Editor’s Note: Last year Bangladeshi filmmaker Naeem Mohaiemen presented two films, Tripoli Cancelled and Two Meetings at a Funeral (both 2017) at Documenta 14. The former, along with Volume Eleven (flaw in the algorithm of cosmopolitanism) (2016), is currently on show at MoMA PS1 through 11 March
Naeem Mohaiemen, based in Dhaka and New York, is an artist in the most expanded sense: he is as likely to produce essays and research notes as he is works destined for exhibition. For sure, he makes films (the most recent, The Young Man Was (Part 1: United Red Army), 2011, is the first in a proposed trilogy) as well as occasional sculpture and photo works (I Have Killed Pharaoh and I’m Not Afraid to Die, 2010, for example) but one gets the impression they took those forms simply because of their suitability to a particular iteration of Mohaiemen’s big idea. And that idea is a longstanding, evolving study of the international left (and its various, often conflicting attempts towards creating a society founded on ideals of equality) through the prism of anecdotal historical incidents.
The first part of United Red Army – lasting over an hour and shown at both the Sharjah and Momentum biennials last year – plays out the crackly 1973 audio recordings of negotiations between a member of the Japanese Red Army onboard a hijacked Japanese Airways airplane grounded at Dhaka airport and a Bangladeshi official. It’s suspenseful, addictive listening. Mohaiemen weaves this dialogue with narrative and visual tangents inspired by the details of the incident: we learn that the artist, growing up in Dhaka, watched the hijack standoff live on television as a nine-year-old when it interrupted his favourite television series (a serial about a group of ageing resistance fighters, from which we are treated to clips). We learn about the minor film career of one of the captured passengers through more filmic nuggets, collaged with contemporary local and international news reports. The overall effect is an engrossing engagement with the event both on a micro, localised level and within its dizzying historical political context.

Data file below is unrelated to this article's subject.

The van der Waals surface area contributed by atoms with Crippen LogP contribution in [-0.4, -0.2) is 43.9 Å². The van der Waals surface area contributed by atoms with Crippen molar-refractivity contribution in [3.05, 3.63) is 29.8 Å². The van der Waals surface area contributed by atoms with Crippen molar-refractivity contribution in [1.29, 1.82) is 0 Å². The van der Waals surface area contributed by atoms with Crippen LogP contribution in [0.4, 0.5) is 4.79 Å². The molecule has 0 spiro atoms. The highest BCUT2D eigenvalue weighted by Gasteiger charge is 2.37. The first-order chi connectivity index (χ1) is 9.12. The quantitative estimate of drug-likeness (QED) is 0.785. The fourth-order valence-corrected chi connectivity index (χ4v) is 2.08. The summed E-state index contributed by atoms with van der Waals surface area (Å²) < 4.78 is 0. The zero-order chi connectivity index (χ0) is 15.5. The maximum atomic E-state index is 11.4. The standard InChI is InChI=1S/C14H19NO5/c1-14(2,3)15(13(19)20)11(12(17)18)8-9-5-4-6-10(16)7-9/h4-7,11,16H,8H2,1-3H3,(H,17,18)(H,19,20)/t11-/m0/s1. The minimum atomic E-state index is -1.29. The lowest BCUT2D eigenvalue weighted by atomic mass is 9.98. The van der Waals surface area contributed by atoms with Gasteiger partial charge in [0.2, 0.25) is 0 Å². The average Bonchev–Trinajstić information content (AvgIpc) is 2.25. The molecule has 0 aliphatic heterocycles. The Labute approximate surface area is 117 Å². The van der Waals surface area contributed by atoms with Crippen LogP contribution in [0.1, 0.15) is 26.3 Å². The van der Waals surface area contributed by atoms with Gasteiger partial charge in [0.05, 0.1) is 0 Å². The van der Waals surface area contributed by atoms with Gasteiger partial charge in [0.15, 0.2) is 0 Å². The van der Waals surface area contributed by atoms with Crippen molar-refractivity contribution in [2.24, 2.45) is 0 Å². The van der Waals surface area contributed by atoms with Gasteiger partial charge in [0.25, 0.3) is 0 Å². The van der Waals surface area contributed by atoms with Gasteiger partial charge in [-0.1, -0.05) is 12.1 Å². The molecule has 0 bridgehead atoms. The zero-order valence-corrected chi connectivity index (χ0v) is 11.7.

This profiling of an archival snapshot as a juncture in the progression of the history of the radical left is also present in Sartre Kommt nach Stammheim (2007), in which the artist recounts, via a text-and-image collage, the 1974 meeting between Jean-Paul Sartre, a figurehead for socialism’s older incarnation, and the imprisoned, nihilistic Andreas Baader, one of the leaders of Germany’s Red Army Faction. Here, as in much of Mohaiemen’s multifaceted practice (and despite the plotted comic moments that are raised in these films and essays), a pensive melancholia for something lost – or a project that has come to ruin – pervades.
This article originally appeared in the March 2012 issue.